Working… Menu

TC02 Obese Women Using It Morphine vs PCA IV Hydromorphone for Post-Cesarean Analgesia

The safety and scientific validity of this study is the responsibility of the study sponsor and investigators. Listing a study does not mean it has been evaluated by the U.S. Federal Government. Read our disclaimer for details. Identifier: NCT03282669
Recruitment Status : Withdrawn (Change in institutional policy. Change in resources available.)
First Posted : September 14, 2017
Last Update Posted : July 15, 2019
Information provided by (Responsible Party):
Feyce M. Peralta, Northwestern University

Brief Summary:

Cesarean deliveries are the most commonly performed surgery in the United States and account for 32.9% of all births.8,9 The ASA recommends the use of neuraxial opioids of post-cesarean analgesia partly because respiratory depression in the obstetric population, as measured by intermittent respiratory rate and pulse oximetry, is reported to be low (0-1.2%).10,11 Respiratory depression lacks a standard definition,12 but the most sensitive means of detecting respiratory depression is hypercapnia.1,3 Two recent studies using continuous hypercapnia (>50mmHg PaCO2) monitoring demonstrated higher rates of respiratory depression (17.8-37%) in healthy, non-obese women receiving intrathecal opioids for post-cesarean analgesia.13,14 In addition, supplemental opioids are required in the majority of women receiving intrathecal morphine and may increase the risk of respiratory depression.11,14 Anesthesiologists debate whether neuraxial opioids or intravenous patient controlled opioid analgesia (PCA) are the safest practice for postoperative analgesia in obese parturients following cesarean delivery. The ASA recommendations to employ neuraxial analgesia post-cesarean delivery does not differentiate between non-obese and obese women who now make up 30.3% in US women of child-bearing age.2 Obesity has been described as a risk factor for respiratory depression in those receiving opioids via any route of opioid administration,11,15, 17 but whether obesity itself is the risk factor or associated co-morbidities such as sleep apnea is debated.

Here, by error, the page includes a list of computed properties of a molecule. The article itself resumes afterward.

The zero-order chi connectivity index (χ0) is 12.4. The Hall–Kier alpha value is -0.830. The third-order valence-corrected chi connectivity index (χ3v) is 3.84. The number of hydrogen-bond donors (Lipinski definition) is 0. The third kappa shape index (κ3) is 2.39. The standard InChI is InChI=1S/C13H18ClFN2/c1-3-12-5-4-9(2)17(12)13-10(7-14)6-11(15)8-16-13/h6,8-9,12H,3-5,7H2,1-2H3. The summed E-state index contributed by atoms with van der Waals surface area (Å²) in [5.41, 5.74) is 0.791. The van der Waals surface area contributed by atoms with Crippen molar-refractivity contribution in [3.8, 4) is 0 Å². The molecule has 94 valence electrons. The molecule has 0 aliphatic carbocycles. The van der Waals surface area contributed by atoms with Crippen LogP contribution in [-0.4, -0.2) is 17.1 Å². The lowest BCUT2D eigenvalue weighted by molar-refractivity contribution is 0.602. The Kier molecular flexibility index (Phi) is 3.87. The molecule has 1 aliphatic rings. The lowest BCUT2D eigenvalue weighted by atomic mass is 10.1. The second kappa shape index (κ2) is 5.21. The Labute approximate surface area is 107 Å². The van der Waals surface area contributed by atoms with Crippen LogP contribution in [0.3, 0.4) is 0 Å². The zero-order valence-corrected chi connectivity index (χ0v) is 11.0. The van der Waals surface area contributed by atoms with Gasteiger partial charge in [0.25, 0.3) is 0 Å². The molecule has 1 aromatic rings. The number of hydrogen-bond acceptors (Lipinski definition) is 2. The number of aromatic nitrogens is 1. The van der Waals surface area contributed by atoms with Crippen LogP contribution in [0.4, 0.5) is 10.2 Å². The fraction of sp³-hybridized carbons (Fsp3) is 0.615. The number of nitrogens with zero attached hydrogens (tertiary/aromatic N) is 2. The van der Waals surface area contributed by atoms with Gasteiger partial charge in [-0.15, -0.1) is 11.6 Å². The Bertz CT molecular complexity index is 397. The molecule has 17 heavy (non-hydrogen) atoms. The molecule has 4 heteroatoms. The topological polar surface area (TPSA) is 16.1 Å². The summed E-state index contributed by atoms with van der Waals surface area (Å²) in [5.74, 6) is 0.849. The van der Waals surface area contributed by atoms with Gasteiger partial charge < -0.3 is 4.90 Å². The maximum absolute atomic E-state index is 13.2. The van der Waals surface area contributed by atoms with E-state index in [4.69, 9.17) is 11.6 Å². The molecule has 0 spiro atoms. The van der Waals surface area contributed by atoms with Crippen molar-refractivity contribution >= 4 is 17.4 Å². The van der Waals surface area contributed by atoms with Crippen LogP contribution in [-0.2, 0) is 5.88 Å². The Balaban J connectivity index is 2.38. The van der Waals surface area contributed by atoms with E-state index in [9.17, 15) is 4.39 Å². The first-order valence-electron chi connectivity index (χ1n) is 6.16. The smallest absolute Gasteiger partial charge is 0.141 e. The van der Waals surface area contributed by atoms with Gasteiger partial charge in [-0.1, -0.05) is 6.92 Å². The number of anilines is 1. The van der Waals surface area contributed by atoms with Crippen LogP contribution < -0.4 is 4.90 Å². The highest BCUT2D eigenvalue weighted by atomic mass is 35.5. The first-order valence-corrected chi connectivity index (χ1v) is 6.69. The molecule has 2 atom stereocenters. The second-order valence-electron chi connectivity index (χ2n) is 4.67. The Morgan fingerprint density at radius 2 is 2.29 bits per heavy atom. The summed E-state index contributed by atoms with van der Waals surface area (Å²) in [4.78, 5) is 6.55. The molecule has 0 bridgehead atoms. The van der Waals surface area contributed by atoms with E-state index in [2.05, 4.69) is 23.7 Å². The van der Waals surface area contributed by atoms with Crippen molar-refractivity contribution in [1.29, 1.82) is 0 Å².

Studies are conflicting whether intrathecal opioids or patient controlled intravenous opioids cause more respiratory depression. Several studies have documented the incidence of respiratory depression with IV PCA; the rates range from 0.19% to 5.2%, which are equivalent or higher than those reported for intrathecal opioids. (Hagle 16). Dalchow et al. demonstrated higher rates of hypercapnia in patients receiving intrathecal opioid compared with those receiving intravenous opioid via patient controlled analgesia in nonobese women following cesarean delivery. (Dalchow)

The Topological Oscillation Search with Kinematical Analysis (TOSCA) monitor allows a noninvasive method to measure transcutaneous carbon dioxide levels, with relative accuracy compared to arterial carbon dioxide monitoring.4-7 No studies have examined transcutaneous carbon dioxide levels in obese women following cesarean delivery using any form of postoperative analgesia. The investigators propose a randomized controlled trial using continuous transcutaneous carbon dioxide monitoring to evaluate the degree of respiratory depression in obese women receiving neuraxial opioid compared to intravenous opioid via PCA for post-cesarean analgesia.

Two studies have demonstrated high rates of hypercapnia in non-obese women following administration of intrathecal morphine for cesarean delivery in the postpartum period. (Dalchow, Bauchat) Dalchow et al. demonstrated higher rates of hypercapnia in women receiving intrathecal diamorphine than intravenous morphine delivered via patient controlled analgesia. It is unclear whether intrathecal morphine causes more or less respiratory depression than intravenous opioid delivered via patient-controlled analgesia in obese women.

This study will add to the understanding of respiratory function in the immediate postpartum period in obese women using opioids via intrathecal or intravenous routes. This study will better inform guidelines for the postpartum analgesic route of choice in the obese obstetric population and allow the investigators to make recommendations for the detection and prevention of respiratory depression after opioid administration in the obstetric population.

Objective is to examine the transcutaneous carbon dioxide levels in obese women using either intrathecal morphine or intravenous patient-controlled hydromorphone for post-cesarean analgesia.

The hypothesis is carbon dioxide levels will be significantly higher in obese women receiving intrathecal morphine versus obese women receiving intravenous patient controlled intravenous hydromorphone.

Condition or disease Intervention/treatment Phase
Pain, Postoperative Obesity Respiratory Insufficiency Drug: Intrathecal Morphine Drug: Intravenous hydromorphone Phase 4

Layout table for study information
Study Type : Interventional  (Clinical Trial)
Actual Enrollment : 0 participants
Allocation: Randomized